Edschultz During his days as strictly a talkradio host, Ed Schultz has often boasted about being able to out-drink and out-shoot conservatives — a big, boisterous lug of a guy who likes hunting and fishing and, oh, happens to be a liberal. Yet in the premiere of his new nightly (or on the West Coast, afternoon) program "The Ed Show," Schultz also seemed determine to prove that he could out-populist, out-loud and out-stupid them.

Schultz opened his show with an eight-minute "op-ed," during which the camera swooped and swirled promiscuously. It was difficult to tell if this was supposed to approximate the feel of a fun-house ride and create a false sense of excitement or if I was simply stroking out.

Actually, the answer is more basic than that: MSNBC clearly wants Schultz to be its Glenn Beck, countering the tearful Fox News Channel host, who's getting so much attention (and impressive ratings) for his lunatic antics. Schultz fits the bill in some respects, being a plainspoken type representing the heartland who talks relentlessly about jobs and the middle class. What he hasn't mastered yet — and presumably might with time — are the conventions of hosting a TV talk program, as opposed to a radio one.

Some of the opening-night glitches weren't Schultz's fault, like cutting to guest Larry Elder — the former L.A. radio host — getting his mic set up while Schultz conducted another interview. But everything else about the show screamed stupid (or perhaps more accurately, stoopid), including the relentlessly upbeat, hyper-caffeinated tone; the unchallenged pronouncements by the guests (radio host Lars Larson, for example, objected to President Obama suggesting that the United States isn't a Christian nation); and the blunt, ham-fisted nature of the regular segments. One of them, dubbed "Psycho Talk," allows Schultz to deride some comment by a well-known conservative (on Monday's hour, Newt Gingrich), but Schultz never really articulated an argument, so it came across as little more than juvenile name-calling. Like there's not enough of that in cable news.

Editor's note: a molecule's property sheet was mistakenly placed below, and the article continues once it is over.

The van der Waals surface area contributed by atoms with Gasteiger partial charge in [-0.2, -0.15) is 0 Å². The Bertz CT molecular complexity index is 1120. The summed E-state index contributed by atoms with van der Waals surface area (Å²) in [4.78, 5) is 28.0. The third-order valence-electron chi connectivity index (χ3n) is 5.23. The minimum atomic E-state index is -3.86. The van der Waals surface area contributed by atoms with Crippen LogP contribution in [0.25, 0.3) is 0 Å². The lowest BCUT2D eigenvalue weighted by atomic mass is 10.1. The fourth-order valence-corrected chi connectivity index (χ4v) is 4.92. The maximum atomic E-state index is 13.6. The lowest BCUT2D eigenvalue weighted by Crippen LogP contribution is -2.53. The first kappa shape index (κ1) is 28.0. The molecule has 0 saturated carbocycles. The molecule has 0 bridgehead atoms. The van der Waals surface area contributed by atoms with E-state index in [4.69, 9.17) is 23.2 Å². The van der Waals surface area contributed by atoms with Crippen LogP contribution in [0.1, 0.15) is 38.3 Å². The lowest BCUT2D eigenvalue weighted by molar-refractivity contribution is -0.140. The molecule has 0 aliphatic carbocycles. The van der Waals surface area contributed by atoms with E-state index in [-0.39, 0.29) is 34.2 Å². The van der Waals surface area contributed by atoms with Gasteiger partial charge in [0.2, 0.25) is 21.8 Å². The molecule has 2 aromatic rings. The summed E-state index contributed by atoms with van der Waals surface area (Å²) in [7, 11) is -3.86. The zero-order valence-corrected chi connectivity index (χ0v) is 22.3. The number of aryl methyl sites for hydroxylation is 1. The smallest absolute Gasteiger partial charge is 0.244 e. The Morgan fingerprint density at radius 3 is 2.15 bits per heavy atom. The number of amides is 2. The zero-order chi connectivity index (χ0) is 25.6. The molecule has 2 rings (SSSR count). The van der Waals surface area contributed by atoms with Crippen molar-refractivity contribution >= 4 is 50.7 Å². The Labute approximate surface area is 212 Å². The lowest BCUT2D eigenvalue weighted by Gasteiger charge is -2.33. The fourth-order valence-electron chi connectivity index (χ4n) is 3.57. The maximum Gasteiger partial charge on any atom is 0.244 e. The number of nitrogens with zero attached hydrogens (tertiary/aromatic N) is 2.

Rachel Maddow has made the jump from radio to TV with a certain snarkiness, but her common attribute with lead-in Keith Olbermann is that both attempt to engage in policy discussions with a slightly elevated air. Whether or not one agrees with them (or appreciates Olbermann's jabs at his time-period rival Bill O'Reilly), these are serious conversations with real journalists and decision-makers about genuine issues. (For the purposes of this discussion let's ignore MSNBC's Chris Matthews, who is more than anything in love with the sound of his own voice.)

By contrast, Schultz seems content to mention issues — the economy, health care, North Korea's missile test — while barely scratching the skin, talking to people coached to speak with the kind of speed and urgency normally reserved for the gameshow "$100,000 Pyramid." "The Ed Show" might gradually right itself, but based on a first glance it looks like MSNBC has conspicuously stooped in its efforts to conquer.

MSNBC Postscript: Olbermann's show closed on a poignant note, with a lovely tribute regarding the death of his mother. It's always difficult for talent to address such deeply personal matters without sounding self-indulgent, but he managed to do so in an especially admirable and touching manner, and I send my condolences.

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